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Traveling 101: Take it from the Inexperienced

Traveling 101: Take it from the Inexperienced

Two posts in one day, woo hoo!!  I mean, I have to…I am a little too far behind to NOT.  Whoops.

Anyway, all of us here at JFoRCe (JFRC) are currently in all-out recovery mode from spring break.  I’ve never seen our IC/library so crowded, and everyone is only just now starting to complain about all of the homework hitting hard.  However, there’s always time to recount spring break stories and share some of the things I picked up about traveling while doing it!

First thing’s first, promise me that if you’re going to constantly move for 10 days straight, PACK LIGHT.  Don’t ever, EVER, pack more than you need to.  No, you don’t need that extra pair of jeans.  NO, you most certainly do not need to pack three sweaters.  I can tell you after lugging around a packed duffel bag with at least three outfits that I did not even bother to look at…it’s just not worth it.  Also, use something that distributes weight evenly (um, hello? Backpack!).  Otherwise, all you’ll have is one freakishly strong shoulder and one normal looking one.

Second, trains are definitely the way to travel in Europe.  Don’t get me wrong, I love flying, but on a train you can watch the country pass by outside of the window.  This is especially cool on the long train rides.  And, you have way more space to stretch out in a train…I mean, who doesn’t want that?

Third, as one of my fellow bloggers pointed out in her most recent post, nothing in Europe is free, and the Euro sucks when it comes to exchange rate.  For my spring break, a friend and I traveled around northern Italy.  We visited Bologna, Padova, Venice, Trieste, and Torino.  Without fail, in all but one place, we had to buy an entire tourist book in order to get a map.  Now, it all worked out seeing as we kept the books as souvenirs.  Nevertheless, an entire book just to get the map?  Really, Italy?  Also, dinner is EXPENSIVE.  Our solution?  Apertivi!!  An apertivo is just a drink (wine, beer, or even a soft drink) and a small appetizer.  And, of course, after that we found a cheap kabob place and had that for dinner because apertivi simply did not fill us up.  FYI, kabob here is not meat on a stick, it’s actually more like a burrito or meat wrap, and they’re SO good!  Also, you don’t need to buy every souvenir you see…okay, well, maybe THAT one, but that’s it!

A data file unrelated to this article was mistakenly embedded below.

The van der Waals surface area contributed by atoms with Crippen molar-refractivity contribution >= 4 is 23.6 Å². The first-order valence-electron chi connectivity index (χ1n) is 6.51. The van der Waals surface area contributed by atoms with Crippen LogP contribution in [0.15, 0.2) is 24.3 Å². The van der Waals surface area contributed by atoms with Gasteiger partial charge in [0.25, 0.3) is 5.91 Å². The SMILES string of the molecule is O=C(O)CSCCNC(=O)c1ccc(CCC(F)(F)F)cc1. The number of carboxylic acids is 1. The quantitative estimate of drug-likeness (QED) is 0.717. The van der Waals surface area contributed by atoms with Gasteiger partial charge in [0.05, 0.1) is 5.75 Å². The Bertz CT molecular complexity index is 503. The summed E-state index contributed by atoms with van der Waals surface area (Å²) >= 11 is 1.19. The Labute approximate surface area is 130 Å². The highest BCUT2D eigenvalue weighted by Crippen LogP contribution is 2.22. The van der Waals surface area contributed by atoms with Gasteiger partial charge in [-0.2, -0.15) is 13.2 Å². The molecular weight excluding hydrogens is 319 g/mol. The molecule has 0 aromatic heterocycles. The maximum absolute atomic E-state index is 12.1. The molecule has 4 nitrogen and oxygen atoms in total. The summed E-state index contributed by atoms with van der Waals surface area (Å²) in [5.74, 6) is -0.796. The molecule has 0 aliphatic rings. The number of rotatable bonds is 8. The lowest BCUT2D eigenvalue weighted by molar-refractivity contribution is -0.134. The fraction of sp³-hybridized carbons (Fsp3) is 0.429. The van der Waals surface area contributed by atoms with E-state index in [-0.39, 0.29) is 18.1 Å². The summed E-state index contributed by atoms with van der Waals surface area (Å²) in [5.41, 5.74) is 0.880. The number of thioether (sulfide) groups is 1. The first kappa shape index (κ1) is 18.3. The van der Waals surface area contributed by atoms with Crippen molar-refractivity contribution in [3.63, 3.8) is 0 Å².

Fourth, hot chocolate is better here.  Without a doubt.  It’s basically chocolate melted down and ladled into a cup for you to drink (or scoop out with a spoon).  I could get on board with this.


Fifth, learning is actually pretty cool sometimes.  Not only did I learn a lot going to various museums or visiting various royal palaces, but I also used what I learned in the past to make a cool discovery.  Did you know that writer James Joyce (author of Dubliners) lived in Trieste for part of his life??  Me either!  So imagine how cool I thought it was when I visited a pastry shop that he used to eat in, and the chapel he married his wife in!  Learning rocks.


Finally, Italy is beautiful.  This was certainly something I learned traveling all over this country for 10 days.  Every city is different, every scenic countryside has something new to show, and I will never get enough.  Venice was absolutely beautiful with canals winding through the islands that make it up, water everywhere.  Trieste is perfectly nestled between sea and mountains, that Austrian influence accentuated by beautiful buildings and straight roads.  Torino equally beautiful, situated along the Po river and demonstrating the French influence.  Even though most people try to see as many different countries as they can on spring break, I thought it would be a perfect opportunity to see the country I’ve been living in these past couple of months.  I couldn’t have picked a better way to spend spring break.


Next on the travel agenda: Sicily and then Prague!  Hopefully I follow my own packing and spending advice for the remainder of the semester…

Ciao for now!!

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